On any given day, Louisiana Regional Airport just outside the city limits of Gonzales will have an average of 600 takeoffs and landings of small aircraft.
The Advocate reports those numbers are likely to increase this summer when the runway is extended 1,000 feet.
A construction project underway will extend the 4,000-foot runway, the length that such airport runways in the state were often built to in the past, to 5,000 feet.
The new length will satisfy insurance requirements for corporate jets of a certain weight that use the airport on hot and humid days.
A runway less than 5,000 feet becomes a problem on hot, muggy days, when the air is less dense and there’s less lift.
“It takes more runway” to take off and land in those conditions, said Janet Gonzales, general manager for Louisiana Regional Airport, who is a pilot herself.
In that type of weather, pilots of corporate jets will likely avoid the airport or they might try to keep the plane light by not refueling before takeoff and fly to another airport with a longer runway to refuel.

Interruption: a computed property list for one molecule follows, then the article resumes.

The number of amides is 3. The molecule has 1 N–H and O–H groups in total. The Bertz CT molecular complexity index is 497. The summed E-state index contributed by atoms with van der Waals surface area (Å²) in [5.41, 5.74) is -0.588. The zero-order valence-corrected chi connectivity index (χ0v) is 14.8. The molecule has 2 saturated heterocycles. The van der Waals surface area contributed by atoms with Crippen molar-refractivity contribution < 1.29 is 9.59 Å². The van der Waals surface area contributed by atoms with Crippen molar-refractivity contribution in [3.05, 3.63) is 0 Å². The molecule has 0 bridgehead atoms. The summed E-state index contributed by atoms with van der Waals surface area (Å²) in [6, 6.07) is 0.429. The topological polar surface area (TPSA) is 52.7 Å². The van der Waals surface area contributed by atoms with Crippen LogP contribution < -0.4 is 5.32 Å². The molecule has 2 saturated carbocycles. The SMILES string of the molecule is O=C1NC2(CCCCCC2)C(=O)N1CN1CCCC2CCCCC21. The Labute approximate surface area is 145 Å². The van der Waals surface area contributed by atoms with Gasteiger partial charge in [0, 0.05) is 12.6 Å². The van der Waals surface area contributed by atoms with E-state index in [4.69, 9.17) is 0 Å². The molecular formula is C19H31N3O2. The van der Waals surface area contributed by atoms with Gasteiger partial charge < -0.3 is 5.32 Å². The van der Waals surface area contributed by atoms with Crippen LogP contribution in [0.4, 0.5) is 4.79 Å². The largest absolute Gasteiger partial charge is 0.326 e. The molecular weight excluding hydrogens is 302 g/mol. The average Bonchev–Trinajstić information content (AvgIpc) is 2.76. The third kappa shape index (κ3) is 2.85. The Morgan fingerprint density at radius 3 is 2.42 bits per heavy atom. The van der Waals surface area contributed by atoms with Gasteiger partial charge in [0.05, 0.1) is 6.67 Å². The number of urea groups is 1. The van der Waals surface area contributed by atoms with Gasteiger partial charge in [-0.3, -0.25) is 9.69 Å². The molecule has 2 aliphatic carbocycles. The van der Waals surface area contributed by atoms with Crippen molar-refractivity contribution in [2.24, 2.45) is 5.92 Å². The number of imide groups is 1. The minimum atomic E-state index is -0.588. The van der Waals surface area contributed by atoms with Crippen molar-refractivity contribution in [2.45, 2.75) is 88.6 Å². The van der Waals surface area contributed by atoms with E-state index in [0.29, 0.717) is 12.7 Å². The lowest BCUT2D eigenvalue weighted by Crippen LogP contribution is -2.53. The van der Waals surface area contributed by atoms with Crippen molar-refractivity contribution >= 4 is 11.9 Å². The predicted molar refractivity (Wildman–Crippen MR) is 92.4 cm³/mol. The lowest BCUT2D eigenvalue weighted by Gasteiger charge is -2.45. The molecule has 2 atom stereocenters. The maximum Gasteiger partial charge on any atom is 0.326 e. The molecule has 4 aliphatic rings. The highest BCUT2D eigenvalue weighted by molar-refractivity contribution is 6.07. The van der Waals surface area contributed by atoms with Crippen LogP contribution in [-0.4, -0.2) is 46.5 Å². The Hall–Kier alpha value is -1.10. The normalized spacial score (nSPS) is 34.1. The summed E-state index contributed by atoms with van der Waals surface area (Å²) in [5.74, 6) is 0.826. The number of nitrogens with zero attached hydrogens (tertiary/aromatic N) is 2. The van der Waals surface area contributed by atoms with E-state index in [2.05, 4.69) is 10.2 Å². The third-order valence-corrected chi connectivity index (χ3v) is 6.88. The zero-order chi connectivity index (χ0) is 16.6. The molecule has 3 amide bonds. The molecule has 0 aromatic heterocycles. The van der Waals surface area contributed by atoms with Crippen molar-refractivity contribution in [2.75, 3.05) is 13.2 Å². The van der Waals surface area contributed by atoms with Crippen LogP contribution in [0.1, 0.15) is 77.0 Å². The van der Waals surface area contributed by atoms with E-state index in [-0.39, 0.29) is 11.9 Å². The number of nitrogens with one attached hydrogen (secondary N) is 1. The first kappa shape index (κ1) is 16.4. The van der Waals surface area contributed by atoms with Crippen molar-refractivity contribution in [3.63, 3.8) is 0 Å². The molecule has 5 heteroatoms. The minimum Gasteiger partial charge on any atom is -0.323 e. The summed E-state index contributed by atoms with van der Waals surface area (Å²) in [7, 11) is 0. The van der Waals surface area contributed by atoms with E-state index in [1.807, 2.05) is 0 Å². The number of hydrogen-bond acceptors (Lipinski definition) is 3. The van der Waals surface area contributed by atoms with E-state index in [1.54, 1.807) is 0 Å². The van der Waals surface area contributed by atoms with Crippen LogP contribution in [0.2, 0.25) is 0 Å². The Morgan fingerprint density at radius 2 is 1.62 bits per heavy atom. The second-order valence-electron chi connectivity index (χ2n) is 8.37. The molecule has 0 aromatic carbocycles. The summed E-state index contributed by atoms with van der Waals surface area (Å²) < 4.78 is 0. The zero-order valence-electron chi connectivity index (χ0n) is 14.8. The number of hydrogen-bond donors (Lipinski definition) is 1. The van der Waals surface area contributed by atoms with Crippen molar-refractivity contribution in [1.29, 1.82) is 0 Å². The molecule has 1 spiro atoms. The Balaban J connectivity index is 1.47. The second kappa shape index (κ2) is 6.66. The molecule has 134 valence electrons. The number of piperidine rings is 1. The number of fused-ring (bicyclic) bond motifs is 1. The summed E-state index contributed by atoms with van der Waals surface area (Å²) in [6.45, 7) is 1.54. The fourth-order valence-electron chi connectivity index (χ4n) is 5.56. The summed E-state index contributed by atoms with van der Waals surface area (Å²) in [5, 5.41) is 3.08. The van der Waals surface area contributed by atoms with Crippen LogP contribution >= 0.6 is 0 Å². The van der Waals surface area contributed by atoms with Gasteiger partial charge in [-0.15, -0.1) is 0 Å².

“The industry standard for corporate aircraft is 5,000 feet” of runway, said Bradley Brandt, director of aviation with the state Department of Transportation and Development.
“It’s not that corporate aircraft can’t get in and out of there now, but they operate there under a penalty: They can’t refuel in hot weather.”
The new runway extension, expected to be ready by July, will let pilots “load baggage and passengers and fuel up in one stop,” Brandt said.
The airport was awarded $4.1 million in federal and state grants in September for the runway extension project.
The project will lengthen the airport’s taxiway that runs parallel to the runway.